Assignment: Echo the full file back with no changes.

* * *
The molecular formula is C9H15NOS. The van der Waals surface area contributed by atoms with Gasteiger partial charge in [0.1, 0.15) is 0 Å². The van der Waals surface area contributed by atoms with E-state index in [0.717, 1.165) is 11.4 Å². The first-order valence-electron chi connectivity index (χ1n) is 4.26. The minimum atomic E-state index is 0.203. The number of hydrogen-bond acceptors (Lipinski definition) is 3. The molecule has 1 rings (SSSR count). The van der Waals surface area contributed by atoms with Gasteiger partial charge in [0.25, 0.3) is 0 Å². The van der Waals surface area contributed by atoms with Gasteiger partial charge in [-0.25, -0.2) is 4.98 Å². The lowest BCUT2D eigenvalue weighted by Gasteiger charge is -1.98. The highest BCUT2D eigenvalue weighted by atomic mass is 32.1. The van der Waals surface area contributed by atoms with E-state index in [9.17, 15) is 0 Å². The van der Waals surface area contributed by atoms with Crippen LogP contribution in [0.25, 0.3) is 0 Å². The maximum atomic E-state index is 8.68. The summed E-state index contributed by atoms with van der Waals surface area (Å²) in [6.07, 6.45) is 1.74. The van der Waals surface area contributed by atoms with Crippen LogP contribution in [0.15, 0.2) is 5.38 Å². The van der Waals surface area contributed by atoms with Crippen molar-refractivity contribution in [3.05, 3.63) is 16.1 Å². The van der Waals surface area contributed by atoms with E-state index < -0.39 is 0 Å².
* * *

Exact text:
The molecular formula is C9H15NOS. The van der Waals surface area contributed by atoms with Gasteiger partial charge in [0.1, 0.15) is 0 Å². The van der Waals surface area contributed by atoms with E-state index in [0.717, 1.165) is 11.4 Å². The first-order valence-electron chi connectivity index (χ1n) is 4.26. The minimum atomic E-state index is 0.203. The number of hydrogen-bond acceptors (Lipinski definition) is 3. The molecule has 1 rings (SSSR count). The van der Waals surface area contributed by atoms with Gasteiger partial charge in [0.25, 0.3) is 0 Å². The van der Waals surface area contributed by atoms with Gasteiger partial charge in [-0.25, -0.2) is 4.98 Å². The lowest BCUT2D eigenvalue weighted by Gasteiger charge is -1.98. The highest BCUT2D eigenvalue weighted by atomic mass is 32.1. The van der Waals surface area contributed by atoms with E-state index in [9.17, 15) is 0 Å². The van der Waals surface area contributed by atoms with Crippen LogP contribution in [0.25, 0.3) is 0 Å². The maximum atomic E-state index is 8.68. The summed E-state index contributed by atoms with van der Waals surface area (Å²) in [6.07, 6.45) is 1.74. The van der Waals surface area contributed by atoms with Crippen LogP contribution in [0.15, 0.2) is 5.38 Å². The van der Waals surface area contributed by atoms with Crippen molar-refractivity contribution in [3.05, 3.63) is 16.1 Å². The van der Waals surface area contributed by atoms with E-state index < -0.39 is 0 Å².